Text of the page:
The first sentence spoken by the narrator in the documentary Nuts! is defiantly unequivocal: “This is a film about John Romulus Brinkley, a doctor, amongst other things, a man who succeeded against terrible odds and powerful opposition, a man who changed the world.” So begins this stranger-than-fiction (ahem) account about a controversial maverick who rose to fame and made his fortune in the Twenties by transplanting goat testicles into “sexually weak” men as a cure for impotence and infertility, so they could have kids. Feel free to re-read the last sentence, if necessary. It’s a doozy.
Chronicling Brinkley’s life chapter by chapter of his 1934 authorized biography, The Life of a Man, the film’s David-vs.-Goliath narrative pits the extremely wealthy physician, who built the world’s most powerful radio station to hawk his various miracle cures over the airwaves, against the bogeymen of big government (the FCC’s and FTC’s predecessors) and big medicine (the AMA), ultimately losing both his broadcast and medical licenses due to untrue allegations and unjust reasons. Or so we’re told. As depicted in the book (and by extension, this film), the multimillionaire was a populist hero, a pioneering entrepreneur with an altruistic streak, a self-made man hounded by an establishment jealous of his financial success. But when a muckraker eager to discredit Brinkley published a series of damning articles in 1938, the good doctor retaliated by filing a libel action. (He was obviously unfamiliar with the hubristic fate of the flamboyant Victorian wit Oscar Wilde, who filed a similar lawsuit decades earlier in response to accusations of sodomy.) It’s here this documentary takes an unexpected left turn, abandoning the pages of Clement Wood’s manuscript for a more reliable source of information. It’s a clever, upending strategy on the filmmakers’ part. As every defamation lawyer knows, truth is the best defense.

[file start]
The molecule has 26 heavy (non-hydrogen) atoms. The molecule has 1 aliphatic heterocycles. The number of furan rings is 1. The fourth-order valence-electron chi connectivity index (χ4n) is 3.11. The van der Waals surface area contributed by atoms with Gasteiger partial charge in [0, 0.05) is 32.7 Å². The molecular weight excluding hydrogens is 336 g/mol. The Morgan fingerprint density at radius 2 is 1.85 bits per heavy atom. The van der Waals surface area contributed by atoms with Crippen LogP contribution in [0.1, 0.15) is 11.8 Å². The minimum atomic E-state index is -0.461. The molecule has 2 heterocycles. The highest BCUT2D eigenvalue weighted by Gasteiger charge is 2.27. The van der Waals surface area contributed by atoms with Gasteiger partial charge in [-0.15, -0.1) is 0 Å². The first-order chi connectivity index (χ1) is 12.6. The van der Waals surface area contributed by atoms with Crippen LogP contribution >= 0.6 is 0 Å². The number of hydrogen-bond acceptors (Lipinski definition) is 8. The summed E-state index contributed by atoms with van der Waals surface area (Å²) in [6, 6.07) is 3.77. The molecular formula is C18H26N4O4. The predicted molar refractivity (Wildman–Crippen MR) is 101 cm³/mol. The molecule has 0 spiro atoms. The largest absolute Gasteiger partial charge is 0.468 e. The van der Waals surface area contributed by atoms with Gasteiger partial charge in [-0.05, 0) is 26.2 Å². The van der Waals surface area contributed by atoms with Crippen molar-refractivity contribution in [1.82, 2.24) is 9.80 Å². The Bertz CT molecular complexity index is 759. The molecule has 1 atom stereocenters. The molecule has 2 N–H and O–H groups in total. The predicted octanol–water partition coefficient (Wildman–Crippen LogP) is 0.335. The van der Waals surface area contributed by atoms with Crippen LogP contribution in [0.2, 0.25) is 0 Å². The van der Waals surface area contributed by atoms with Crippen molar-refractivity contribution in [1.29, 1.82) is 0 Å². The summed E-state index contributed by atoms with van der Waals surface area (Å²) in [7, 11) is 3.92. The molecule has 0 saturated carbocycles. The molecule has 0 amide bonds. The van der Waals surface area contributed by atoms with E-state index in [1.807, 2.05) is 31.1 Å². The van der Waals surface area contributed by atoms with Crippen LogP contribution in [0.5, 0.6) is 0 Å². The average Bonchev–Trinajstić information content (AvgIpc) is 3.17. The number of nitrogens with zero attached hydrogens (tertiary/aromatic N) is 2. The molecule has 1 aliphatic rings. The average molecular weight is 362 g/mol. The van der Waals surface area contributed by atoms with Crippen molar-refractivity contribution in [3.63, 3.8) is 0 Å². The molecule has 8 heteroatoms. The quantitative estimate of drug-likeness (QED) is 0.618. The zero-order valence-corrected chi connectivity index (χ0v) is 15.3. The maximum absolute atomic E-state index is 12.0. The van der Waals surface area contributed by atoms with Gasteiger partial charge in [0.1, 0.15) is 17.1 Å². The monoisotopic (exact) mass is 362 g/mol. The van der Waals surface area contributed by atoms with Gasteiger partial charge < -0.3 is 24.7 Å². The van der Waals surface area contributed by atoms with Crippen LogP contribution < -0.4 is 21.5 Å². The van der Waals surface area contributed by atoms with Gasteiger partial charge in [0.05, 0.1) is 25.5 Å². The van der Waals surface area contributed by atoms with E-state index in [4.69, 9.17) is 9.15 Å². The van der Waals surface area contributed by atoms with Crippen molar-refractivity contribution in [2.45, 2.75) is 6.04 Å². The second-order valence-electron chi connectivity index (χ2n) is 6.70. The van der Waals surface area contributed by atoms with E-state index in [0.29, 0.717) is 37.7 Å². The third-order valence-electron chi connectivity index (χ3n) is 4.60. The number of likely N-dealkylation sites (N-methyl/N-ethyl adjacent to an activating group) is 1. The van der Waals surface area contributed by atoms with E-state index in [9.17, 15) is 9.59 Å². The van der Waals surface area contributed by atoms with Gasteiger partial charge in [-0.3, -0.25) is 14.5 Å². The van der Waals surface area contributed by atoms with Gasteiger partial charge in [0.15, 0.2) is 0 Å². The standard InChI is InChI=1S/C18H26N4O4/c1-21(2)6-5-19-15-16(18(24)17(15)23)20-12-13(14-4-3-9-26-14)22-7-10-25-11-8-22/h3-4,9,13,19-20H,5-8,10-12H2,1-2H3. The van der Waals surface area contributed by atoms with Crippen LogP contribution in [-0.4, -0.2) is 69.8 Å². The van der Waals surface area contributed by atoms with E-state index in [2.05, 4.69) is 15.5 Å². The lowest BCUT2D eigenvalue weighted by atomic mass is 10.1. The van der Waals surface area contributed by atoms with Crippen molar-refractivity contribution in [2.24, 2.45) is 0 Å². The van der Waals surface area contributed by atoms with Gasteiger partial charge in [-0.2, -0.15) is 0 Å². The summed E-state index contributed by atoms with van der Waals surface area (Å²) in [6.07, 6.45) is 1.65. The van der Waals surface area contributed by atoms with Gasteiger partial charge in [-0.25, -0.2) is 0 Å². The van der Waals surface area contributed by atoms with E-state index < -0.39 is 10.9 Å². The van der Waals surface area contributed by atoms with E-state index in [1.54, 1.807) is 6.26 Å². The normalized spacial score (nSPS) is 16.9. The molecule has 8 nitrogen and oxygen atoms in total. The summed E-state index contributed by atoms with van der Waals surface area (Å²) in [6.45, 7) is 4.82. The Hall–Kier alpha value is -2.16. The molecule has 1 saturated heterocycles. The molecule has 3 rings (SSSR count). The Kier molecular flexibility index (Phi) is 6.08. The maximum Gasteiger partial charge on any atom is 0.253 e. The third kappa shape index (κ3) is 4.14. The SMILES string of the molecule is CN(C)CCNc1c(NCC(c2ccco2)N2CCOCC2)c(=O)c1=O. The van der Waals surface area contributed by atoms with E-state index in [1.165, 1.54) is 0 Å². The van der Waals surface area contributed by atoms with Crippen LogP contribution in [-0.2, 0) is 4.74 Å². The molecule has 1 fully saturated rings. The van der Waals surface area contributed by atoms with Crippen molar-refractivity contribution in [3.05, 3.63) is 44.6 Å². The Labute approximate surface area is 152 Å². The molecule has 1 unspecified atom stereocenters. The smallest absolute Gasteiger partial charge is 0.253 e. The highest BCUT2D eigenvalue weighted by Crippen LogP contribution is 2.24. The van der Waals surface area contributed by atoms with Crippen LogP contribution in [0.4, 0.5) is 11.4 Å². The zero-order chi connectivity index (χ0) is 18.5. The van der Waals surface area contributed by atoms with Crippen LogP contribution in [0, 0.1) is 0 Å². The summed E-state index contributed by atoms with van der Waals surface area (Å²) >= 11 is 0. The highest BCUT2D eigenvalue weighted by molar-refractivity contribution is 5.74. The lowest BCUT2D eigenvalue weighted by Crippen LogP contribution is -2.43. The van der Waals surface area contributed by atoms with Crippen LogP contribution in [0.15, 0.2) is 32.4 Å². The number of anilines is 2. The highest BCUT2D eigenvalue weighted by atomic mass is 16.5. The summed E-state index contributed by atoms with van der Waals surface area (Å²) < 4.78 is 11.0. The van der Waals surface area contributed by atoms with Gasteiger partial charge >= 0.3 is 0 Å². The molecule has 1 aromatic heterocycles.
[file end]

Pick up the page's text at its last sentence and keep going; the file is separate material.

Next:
Director Lane and screenwriter Thom Stylinski take a lighthearted, folksy approach to telling Brinkley’s life story, using fairly unsophisticated animation and twangy vocalizations in the spirit of the man’s carefully created image. True, the myth debunking is a bit of a cheat, but it’s one consistent with the spirit of this sneakily engaging film, a minor-league documentary about a long-forgotten pop-culture oddity. After all, as the ultimate American charlatan P. T. Barnum once observed, there’s a sucker born every minute. Ain’t it the truth, ain’t it the truth.
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